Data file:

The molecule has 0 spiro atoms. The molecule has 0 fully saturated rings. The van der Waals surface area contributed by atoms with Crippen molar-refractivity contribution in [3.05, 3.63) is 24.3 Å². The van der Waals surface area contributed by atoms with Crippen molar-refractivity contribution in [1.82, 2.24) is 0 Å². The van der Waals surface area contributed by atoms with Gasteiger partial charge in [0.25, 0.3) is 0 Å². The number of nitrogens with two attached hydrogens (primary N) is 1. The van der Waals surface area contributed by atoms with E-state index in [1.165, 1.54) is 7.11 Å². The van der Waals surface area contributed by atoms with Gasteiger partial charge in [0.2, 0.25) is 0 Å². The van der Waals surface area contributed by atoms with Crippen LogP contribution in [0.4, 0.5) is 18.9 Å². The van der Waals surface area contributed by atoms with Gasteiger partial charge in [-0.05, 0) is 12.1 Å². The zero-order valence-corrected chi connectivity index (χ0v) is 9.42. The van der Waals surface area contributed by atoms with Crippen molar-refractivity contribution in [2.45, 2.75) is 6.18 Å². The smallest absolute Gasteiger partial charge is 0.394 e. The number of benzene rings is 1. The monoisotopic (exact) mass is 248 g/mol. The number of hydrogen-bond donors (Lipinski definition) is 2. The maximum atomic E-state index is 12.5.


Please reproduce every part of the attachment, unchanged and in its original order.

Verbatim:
The molecule has 0 spiro atoms. The molecule has 0 fully saturated rings. The van der Waals surface area contributed by atoms with Crippen molar-refractivity contribution in [3.05, 3.63) is 24.3 Å². The van der Waals surface area contributed by atoms with Crippen molar-refractivity contribution in [1.82, 2.24) is 0 Å². The van der Waals surface area contributed by atoms with Gasteiger partial charge in [0.25, 0.3) is 0 Å². The number of nitrogens with two attached hydrogens (primary N) is 1. The van der Waals surface area contributed by atoms with E-state index in [1.165, 1.54) is 7.11 Å². The van der Waals surface area contributed by atoms with Gasteiger partial charge in [0.2, 0.25) is 0 Å². The van der Waals surface area contributed by atoms with Crippen LogP contribution in [0.4, 0.5) is 18.9 Å². The van der Waals surface area contributed by atoms with Gasteiger partial charge in [-0.05, 0) is 12.1 Å². The zero-order valence-corrected chi connectivity index (χ0v) is 9.42. The van der Waals surface area contributed by atoms with Crippen molar-refractivity contribution in [2.45, 2.75) is 6.18 Å². The smallest absolute Gasteiger partial charge is 0.394 e. The number of benzene rings is 1. The monoisotopic (exact) mass is 248 g/mol. The number of hydrogen-bond donors (Lipinski definition) is 2. The maximum atomic E-state index is 12.5.